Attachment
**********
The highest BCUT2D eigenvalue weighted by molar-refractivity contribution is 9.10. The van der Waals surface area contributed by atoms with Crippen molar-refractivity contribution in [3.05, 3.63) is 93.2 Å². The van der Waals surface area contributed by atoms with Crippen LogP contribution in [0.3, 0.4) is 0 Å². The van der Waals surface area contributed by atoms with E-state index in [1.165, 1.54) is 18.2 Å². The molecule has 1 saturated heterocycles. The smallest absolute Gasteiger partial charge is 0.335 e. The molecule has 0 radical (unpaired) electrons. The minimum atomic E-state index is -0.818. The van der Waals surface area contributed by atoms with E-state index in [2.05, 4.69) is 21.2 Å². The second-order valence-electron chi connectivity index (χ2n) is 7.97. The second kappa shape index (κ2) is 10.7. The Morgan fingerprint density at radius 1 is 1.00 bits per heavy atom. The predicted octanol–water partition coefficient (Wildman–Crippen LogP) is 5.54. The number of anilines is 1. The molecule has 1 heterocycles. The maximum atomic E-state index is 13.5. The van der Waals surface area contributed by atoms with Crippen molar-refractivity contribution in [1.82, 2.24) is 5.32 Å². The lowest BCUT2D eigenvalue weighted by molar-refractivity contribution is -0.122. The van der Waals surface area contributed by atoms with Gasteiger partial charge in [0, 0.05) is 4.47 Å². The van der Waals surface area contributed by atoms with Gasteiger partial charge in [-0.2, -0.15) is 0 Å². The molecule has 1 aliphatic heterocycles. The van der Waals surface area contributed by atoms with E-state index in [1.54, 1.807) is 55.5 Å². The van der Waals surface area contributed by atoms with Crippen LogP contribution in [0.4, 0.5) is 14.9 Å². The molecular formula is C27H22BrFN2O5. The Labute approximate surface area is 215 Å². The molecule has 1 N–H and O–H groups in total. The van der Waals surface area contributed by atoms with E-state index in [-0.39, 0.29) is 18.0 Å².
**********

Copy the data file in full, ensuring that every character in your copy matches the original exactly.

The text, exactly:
The highest BCUT2D eigenvalue weighted by molar-refractivity contribution is 9.10. The van der Waals surface area contributed by atoms with Crippen molar-refractivity contribution in [3.05, 3.63) is 93.2 Å². The van der Waals surface area contributed by atoms with Crippen LogP contribution in [0.3, 0.4) is 0 Å². The van der Waals surface area contributed by atoms with E-state index in [1.165, 1.54) is 18.2 Å². The molecule has 1 saturated heterocycles. The smallest absolute Gasteiger partial charge is 0.335 e. The molecule has 0 radical (unpaired) electrons. The minimum atomic E-state index is -0.818. The van der Waals surface area contributed by atoms with E-state index in [2.05, 4.69) is 21.2 Å². The second-order valence-electron chi connectivity index (χ2n) is 7.97. The second kappa shape index (κ2) is 10.7. The Morgan fingerprint density at radius 1 is 1.00 bits per heavy atom. The predicted octanol–water partition coefficient (Wildman–Crippen LogP) is 5.54. The number of anilines is 1. The molecule has 1 heterocycles. The maximum atomic E-state index is 13.5. The van der Waals surface area contributed by atoms with Crippen molar-refractivity contribution in [1.82, 2.24) is 5.32 Å². The lowest BCUT2D eigenvalue weighted by molar-refractivity contribution is -0.122. The van der Waals surface area contributed by atoms with Gasteiger partial charge in [0, 0.05) is 4.47 Å². The van der Waals surface area contributed by atoms with Gasteiger partial charge in [-0.2, -0.15) is 0 Å². The molecule has 1 aliphatic heterocycles. The van der Waals surface area contributed by atoms with E-state index in [1.54, 1.807) is 55.5 Å². The van der Waals surface area contributed by atoms with Crippen LogP contribution in [0.4, 0.5) is 14.9 Å². The molecular formula is C27H22BrFN2O5. The Labute approximate surface area is 215 Å². The molecule has 1 N–H and O–H groups in total. The van der Waals surface area contributed by atoms with E-state index in [-0.39, 0.29) is 18.0 Å².